President Trump isn't just disputing the hurricane death toll in Puerto Rico, he's accusing his political enemies of making up a higher number. "3000 people did not die," Trump tweeted Thursday. The reference is to the latest estimate, commissioned by the territory's government, that 2,975 died as a result of Hurricane Maria. "When I left the Island, AFTER the storm had hit, they had anywhere from 6 to 18 deaths. As time went by it did not go up by much. Then, a long time later, they started to report really large numbers," Trump wrote. "This was done by the Democrats in order to make me look as bad as possible when I was successfully raising Billions of Dollars to help rebuild Puerto Rico," he continued. "If a person died for any reason, like old age, just add them onto the list. Bad politics. I love Puerto Rico!"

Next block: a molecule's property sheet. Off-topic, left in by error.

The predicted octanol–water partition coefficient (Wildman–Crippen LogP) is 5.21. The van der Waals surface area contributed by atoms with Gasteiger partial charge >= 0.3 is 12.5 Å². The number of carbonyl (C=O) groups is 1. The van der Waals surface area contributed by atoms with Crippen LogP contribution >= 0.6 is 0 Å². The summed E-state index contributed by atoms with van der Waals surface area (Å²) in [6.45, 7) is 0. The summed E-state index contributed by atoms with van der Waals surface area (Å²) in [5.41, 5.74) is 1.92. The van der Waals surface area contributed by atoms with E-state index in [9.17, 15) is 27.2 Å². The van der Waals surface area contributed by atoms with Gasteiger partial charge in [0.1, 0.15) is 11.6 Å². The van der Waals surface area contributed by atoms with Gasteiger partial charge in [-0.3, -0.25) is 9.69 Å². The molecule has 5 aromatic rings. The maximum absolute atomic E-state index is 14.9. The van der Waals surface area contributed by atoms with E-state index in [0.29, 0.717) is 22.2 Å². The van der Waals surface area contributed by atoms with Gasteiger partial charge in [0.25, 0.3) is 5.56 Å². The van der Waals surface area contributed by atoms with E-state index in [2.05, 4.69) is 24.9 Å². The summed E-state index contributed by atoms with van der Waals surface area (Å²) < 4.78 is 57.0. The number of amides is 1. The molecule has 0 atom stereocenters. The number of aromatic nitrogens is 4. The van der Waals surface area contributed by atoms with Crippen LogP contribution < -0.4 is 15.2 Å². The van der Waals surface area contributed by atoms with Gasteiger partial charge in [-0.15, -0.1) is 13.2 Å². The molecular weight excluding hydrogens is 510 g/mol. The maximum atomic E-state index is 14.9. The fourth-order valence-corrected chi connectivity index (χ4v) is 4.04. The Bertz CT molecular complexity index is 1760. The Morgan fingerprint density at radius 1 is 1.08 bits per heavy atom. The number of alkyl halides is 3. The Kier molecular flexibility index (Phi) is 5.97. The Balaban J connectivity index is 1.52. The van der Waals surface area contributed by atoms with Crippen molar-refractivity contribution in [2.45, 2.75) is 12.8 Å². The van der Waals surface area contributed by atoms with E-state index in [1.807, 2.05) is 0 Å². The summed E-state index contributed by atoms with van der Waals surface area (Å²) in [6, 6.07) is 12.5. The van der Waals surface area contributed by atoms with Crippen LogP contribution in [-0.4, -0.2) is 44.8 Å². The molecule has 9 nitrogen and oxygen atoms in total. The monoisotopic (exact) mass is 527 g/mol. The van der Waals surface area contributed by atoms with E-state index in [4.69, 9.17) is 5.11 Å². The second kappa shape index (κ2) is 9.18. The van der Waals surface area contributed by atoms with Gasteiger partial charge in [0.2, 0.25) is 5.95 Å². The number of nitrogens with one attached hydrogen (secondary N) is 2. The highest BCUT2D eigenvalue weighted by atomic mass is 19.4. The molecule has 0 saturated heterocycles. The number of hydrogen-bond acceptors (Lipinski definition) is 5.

Trump is calling into question how the study by George Washington University calculated the number. GWU researchers looked at the six months after Hurricane Maria, from September 2017 to February 2018, and found 2,975 "excess deaths" when compared to a typical period, explains the Washington Post. Lack of access to medical care, along with shortages of water and power, were seen as contributing to the higher number. Trump also raised the issue on Wednesday, boasting of his administration's "incredible, unsung success" in its response to Maria—a sentiment that territory officials disagreed with. (All of this comes ahead of Hurricane Florence's expected landfall in North Carolina.)